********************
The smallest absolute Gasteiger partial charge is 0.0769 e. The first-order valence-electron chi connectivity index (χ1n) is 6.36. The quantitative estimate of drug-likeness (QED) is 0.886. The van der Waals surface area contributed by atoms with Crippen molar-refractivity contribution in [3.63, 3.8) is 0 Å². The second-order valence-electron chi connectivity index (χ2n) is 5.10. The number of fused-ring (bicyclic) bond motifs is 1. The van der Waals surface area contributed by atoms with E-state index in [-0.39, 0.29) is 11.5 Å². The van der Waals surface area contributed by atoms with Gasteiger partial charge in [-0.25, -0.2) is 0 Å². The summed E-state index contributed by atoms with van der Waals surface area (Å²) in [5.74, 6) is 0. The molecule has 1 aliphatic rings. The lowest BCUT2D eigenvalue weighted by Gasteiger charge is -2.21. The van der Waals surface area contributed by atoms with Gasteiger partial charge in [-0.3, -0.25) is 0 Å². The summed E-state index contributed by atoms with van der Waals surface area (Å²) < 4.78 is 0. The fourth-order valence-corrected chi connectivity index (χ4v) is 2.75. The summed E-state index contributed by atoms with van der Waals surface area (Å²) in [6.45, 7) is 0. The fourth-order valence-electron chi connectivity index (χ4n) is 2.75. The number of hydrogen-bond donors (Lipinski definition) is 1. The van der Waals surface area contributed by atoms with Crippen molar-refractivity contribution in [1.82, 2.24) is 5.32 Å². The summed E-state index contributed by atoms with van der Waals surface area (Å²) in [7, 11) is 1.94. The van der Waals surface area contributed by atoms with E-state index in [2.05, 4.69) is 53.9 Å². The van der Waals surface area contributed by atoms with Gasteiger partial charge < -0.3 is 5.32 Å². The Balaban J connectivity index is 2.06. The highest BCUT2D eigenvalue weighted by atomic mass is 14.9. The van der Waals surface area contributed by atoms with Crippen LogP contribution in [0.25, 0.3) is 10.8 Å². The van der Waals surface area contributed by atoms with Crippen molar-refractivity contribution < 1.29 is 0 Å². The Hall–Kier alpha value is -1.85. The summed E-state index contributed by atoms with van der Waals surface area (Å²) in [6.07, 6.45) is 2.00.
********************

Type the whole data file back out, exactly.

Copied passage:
The smallest absolute Gasteiger partial charge is 0.0769 e. The first-order valence-electron chi connectivity index (χ1n) is 6.36. The quantitative estimate of drug-likeness (QED) is 0.886. The van der Waals surface area contributed by atoms with Crippen molar-refractivity contribution in [3.63, 3.8) is 0 Å². The second-order valence-electron chi connectivity index (χ2n) is 5.10. The number of fused-ring (bicyclic) bond motifs is 1. The van der Waals surface area contributed by atoms with E-state index in [-0.39, 0.29) is 11.5 Å². The van der Waals surface area contributed by atoms with Gasteiger partial charge in [-0.25, -0.2) is 0 Å². The summed E-state index contributed by atoms with van der Waals surface area (Å²) in [5.74, 6) is 0. The molecule has 1 aliphatic rings. The lowest BCUT2D eigenvalue weighted by Gasteiger charge is -2.21. The van der Waals surface area contributed by atoms with Gasteiger partial charge in [-0.3, -0.25) is 0 Å². The summed E-state index contributed by atoms with van der Waals surface area (Å²) < 4.78 is 0. The fourth-order valence-corrected chi connectivity index (χ4v) is 2.75. The summed E-state index contributed by atoms with van der Waals surface area (Å²) in [6.45, 7) is 0. The fourth-order valence-electron chi connectivity index (χ4n) is 2.75. The number of hydrogen-bond donors (Lipinski definition) is 1. The van der Waals surface area contributed by atoms with Crippen molar-refractivity contribution in [1.82, 2.24) is 5.32 Å². The summed E-state index contributed by atoms with van der Waals surface area (Å²) in [7, 11) is 1.94. The van der Waals surface area contributed by atoms with E-state index in [2.05, 4.69) is 53.9 Å². The van der Waals surface area contributed by atoms with Gasteiger partial charge < -0.3 is 5.32 Å². The Balaban J connectivity index is 2.06. The highest BCUT2D eigenvalue weighted by atomic mass is 14.9. The van der Waals surface area contributed by atoms with Crippen LogP contribution in [0.25, 0.3) is 10.8 Å². The van der Waals surface area contributed by atoms with Crippen molar-refractivity contribution < 1.29 is 0 Å². The Hall–Kier alpha value is -1.85. The summed E-state index contributed by atoms with van der Waals surface area (Å²) in [6.07, 6.45) is 2.00.